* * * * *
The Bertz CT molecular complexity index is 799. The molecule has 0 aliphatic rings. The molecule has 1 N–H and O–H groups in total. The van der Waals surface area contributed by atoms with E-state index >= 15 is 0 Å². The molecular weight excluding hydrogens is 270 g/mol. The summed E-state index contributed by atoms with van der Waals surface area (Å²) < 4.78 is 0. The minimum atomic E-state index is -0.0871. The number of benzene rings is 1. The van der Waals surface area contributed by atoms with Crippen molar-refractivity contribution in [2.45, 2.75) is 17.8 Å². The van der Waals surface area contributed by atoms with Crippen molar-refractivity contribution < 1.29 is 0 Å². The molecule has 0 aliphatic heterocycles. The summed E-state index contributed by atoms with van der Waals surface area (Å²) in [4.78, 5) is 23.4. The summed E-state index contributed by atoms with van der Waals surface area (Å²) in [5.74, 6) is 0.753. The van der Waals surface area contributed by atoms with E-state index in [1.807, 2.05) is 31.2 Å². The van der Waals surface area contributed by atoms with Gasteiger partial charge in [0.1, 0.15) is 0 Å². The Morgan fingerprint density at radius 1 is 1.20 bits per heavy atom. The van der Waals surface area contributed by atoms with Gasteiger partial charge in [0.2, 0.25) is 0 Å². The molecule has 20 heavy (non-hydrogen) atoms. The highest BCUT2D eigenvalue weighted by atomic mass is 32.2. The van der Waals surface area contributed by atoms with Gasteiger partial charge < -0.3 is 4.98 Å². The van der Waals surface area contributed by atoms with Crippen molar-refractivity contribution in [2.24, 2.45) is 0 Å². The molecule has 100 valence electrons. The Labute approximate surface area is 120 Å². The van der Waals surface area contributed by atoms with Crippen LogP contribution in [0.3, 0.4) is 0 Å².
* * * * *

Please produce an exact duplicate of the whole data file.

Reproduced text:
The Bertz CT molecular complexity index is 799. The molecule has 0 aliphatic rings. The molecule has 1 N–H and O–H groups in total. The van der Waals surface area contributed by atoms with E-state index >= 15 is 0 Å². The molecular weight excluding hydrogens is 270 g/mol. The summed E-state index contributed by atoms with van der Waals surface area (Å²) < 4.78 is 0. The minimum atomic E-state index is -0.0871. The number of benzene rings is 1. The van der Waals surface area contributed by atoms with Crippen molar-refractivity contribution in [2.45, 2.75) is 17.8 Å². The van der Waals surface area contributed by atoms with Crippen molar-refractivity contribution < 1.29 is 0 Å². The molecule has 0 aliphatic heterocycles. The summed E-state index contributed by atoms with van der Waals surface area (Å²) in [4.78, 5) is 23.4. The summed E-state index contributed by atoms with van der Waals surface area (Å²) in [5.74, 6) is 0.753. The van der Waals surface area contributed by atoms with E-state index in [1.807, 2.05) is 31.2 Å². The van der Waals surface area contributed by atoms with Gasteiger partial charge in [0.1, 0.15) is 0 Å². The Morgan fingerprint density at radius 1 is 1.20 bits per heavy atom. The van der Waals surface area contributed by atoms with Gasteiger partial charge in [0.2, 0.25) is 0 Å². The molecule has 20 heavy (non-hydrogen) atoms. The highest BCUT2D eigenvalue weighted by atomic mass is 32.2. The van der Waals surface area contributed by atoms with Gasteiger partial charge < -0.3 is 4.98 Å². The van der Waals surface area contributed by atoms with Crippen molar-refractivity contribution in [2.24, 2.45) is 0 Å². The molecule has 100 valence electrons. The Labute approximate surface area is 120 Å². The van der Waals surface area contributed by atoms with Crippen LogP contribution in [0.3, 0.4) is 0 Å².